Channel crossings: Home Office ‘twisted judge’s remarks’ to defend branding migrants as ‘people smugglers’

Lizzie Dearden
·5 min read
Home secretary Priti Patel visiting Dover on 10 August (Home Office)
Home secretary Priti Patel visiting Dover on 10 August (Home Office)

The Home Office has been accused of a “truth-twisting smear” after selectively quoting a judge to support its claims that asylum seekers who steer dinghies to Britain are people smugglers – despite the judgment making clear that the defendant had not been “acting as part of a trafficking gang”.

Eight people have been jailed so far this year for piloting dinghies from France after the government intensified efforts to criminalise Channel crossings, with the Immigration Enforcement criminal investigations unit using drone footage to identify migrants at the helm, then referring them to be prosecuted for assisting unlawful immigration.

Priti Patel, the home secretary, and other ministers have branded them “people smugglers” and vowed to “hunt down the criminals who are risking migrants’ lives”.

In the case of one migrant, Judge Rupert Lowe found that those who piloted boats did not organise Channel crossings, may be coerced and threatened, and are ultimately “one of the trafficked”.

But the Home Office later left out that excerpt when it cited the judge’s remarks, in order to support its assertion that its approach had been “upheld by the courts”.

It only quoted Judge Lowe saying that an asylum seeker who steered a boat “still has responsibility for deliberately breaching immigration law” and would be jailed.

Bella Sankey, the director of Detention Action, said the Home Office’s labelling of migrants who pilot dinghies as “people smugglers” contradicted the judge’s findings.

“This is a truth-twisting smear against someone unable to defend themselves and it demeans the home secretary’s office,” she added.

Chai Patel, legal policy director at the Joint Council for the Welfare of Immigrants, said: “It is legal to cross the Channel to seek asylum. The Home Office is trying to get around that legal right by pretending that the refugee who happens to have their hand on the tiller when a drone flies over is actually a smuggler.

“Everyone on these boats is a victim of our deadly policy of shutting down safe routes, and forcing people to risk their lives to reach safety and it’s disgraceful that they are being prosecuted in a way that suits a fake Home Office narrative painting refugees as criminals.”

An image used as evidence to convict Assad Abdulgany, 30, of assisting unlawful immigrationBorder Force
An image used as evidence to convict Assad Abdulgany, 30, of assisting unlawful immigrationBorder Force

The Home Office said it “completely rejected” claims that it had misrepresented the case.

Judge Lowe made his findings while sentencing Assad Abdulgany, a 30-year-old Iraqi man who was jailed for 16 months in October.

“The pilot-migrant in the type of case under consideration here is not in any realistic sense acting as part of a trafficking gang,” he said. “He is one of the trafficked.”

The judge told a hearing at Canterbury Crown Court that asylum seekers are “entirely beholden to gangs of people traffickers” for their place in boats and have no organisational role.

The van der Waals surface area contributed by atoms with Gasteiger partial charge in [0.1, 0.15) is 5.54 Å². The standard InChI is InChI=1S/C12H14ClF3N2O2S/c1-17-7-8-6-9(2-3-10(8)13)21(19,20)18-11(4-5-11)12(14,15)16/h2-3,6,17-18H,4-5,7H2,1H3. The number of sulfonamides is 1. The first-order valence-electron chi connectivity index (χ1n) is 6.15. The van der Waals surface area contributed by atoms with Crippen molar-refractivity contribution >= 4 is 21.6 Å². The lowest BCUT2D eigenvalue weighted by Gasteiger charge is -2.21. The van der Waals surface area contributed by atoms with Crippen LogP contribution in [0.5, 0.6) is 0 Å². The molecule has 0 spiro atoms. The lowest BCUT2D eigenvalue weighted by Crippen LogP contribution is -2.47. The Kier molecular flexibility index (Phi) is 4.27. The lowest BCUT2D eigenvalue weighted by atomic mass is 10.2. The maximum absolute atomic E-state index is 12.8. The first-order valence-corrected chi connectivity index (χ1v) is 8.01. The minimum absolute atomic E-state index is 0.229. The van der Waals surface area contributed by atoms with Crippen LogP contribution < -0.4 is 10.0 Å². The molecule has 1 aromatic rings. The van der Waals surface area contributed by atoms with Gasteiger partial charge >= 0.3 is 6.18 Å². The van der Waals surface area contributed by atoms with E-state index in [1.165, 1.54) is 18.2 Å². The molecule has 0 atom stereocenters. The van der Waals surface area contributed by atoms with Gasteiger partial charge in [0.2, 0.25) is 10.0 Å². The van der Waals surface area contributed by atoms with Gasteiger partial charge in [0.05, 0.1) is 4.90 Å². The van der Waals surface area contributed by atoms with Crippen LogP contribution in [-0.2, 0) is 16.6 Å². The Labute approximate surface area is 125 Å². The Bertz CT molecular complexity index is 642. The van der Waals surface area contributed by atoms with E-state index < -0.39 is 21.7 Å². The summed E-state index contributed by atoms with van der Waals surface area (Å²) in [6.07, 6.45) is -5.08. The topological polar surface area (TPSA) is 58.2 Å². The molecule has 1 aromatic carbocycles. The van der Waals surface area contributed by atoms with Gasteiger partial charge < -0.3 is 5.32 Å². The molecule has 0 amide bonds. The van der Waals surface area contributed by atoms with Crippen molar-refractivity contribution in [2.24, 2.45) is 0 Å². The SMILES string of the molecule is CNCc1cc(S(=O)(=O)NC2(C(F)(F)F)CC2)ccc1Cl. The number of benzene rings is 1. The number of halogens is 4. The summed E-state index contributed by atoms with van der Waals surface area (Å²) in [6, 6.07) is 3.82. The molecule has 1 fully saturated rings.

“The people traffickers who exploit these people’s desperation cannot pilot the RHIBs [rigid-hulled inflatable boats] themselves ... so they have to arrange for one of the migrants to pilot the boat,” he added.

“The reality for a pilot in these cases is that he is one of a boatload of migrants who are effectively indistinguishable from one another, except for that fact that he happens to have agreed to steer.”

A Home Office press release on the case labelled Abdulgany a “people smuggler” and a “reckless offender”, but Judge Lowe said it was “wrong to assume that getting other people into the UK is any part of the motivation”.

“The number of people in the boat is not a choice of the pilot-migrant; indeed, if he had any choice in the matter he would take fewer passengers or none,” he added, saying steering a boat was not “remotely equivalent” to smuggling migrants in a lorry or vehicle for payment.

Judge Lowe said that while in some cases, smugglers may offer a discount to someone who agrees to steer, they “may also issue last-minute threats, to the effect that if the pilot returns the boat to France he will be beaten or even killed”.

Abdulgany arrived in the UK on 15 September, on a dinghy carrying 12 other adults and four children, after paying a smuggler £4,000 for the journey.

He said the smuggler was part of a gang that used violence to control migrants in Calais camps, and that he threatened to kill him if he returned the boat to France.

Like the seven other migrants jailed so far this year for steering dinghies, Abdulgany had pleaded guilty to assisting unlawful immigration into the UK.

In October, the Crown Prosecution Service issued new guidance to lawyers after some questioned if such charges were in the public interest.

A document said the offence of assisting unlawful immigration could be applied to asylum seekers who steer boats because they have “facilitated” a journey.

The offence was previously used to prosecute people smugglers who bring migrants to the UK for profit, such as lorry drivers and members of organised crime networks.

A Home Office spokesperson said: “Our approach to this issue has been upheld by the courts, presided over by a number of judges, which have handed down convictions and passed significant sentences against individuals piloting the vessels, assisting illegal entry, and putting lives at risk.

“Abdulgany was sentenced in the same week that more lives were lost by people attempting the same crossing. His actions were plainly both criminal and reckless.”

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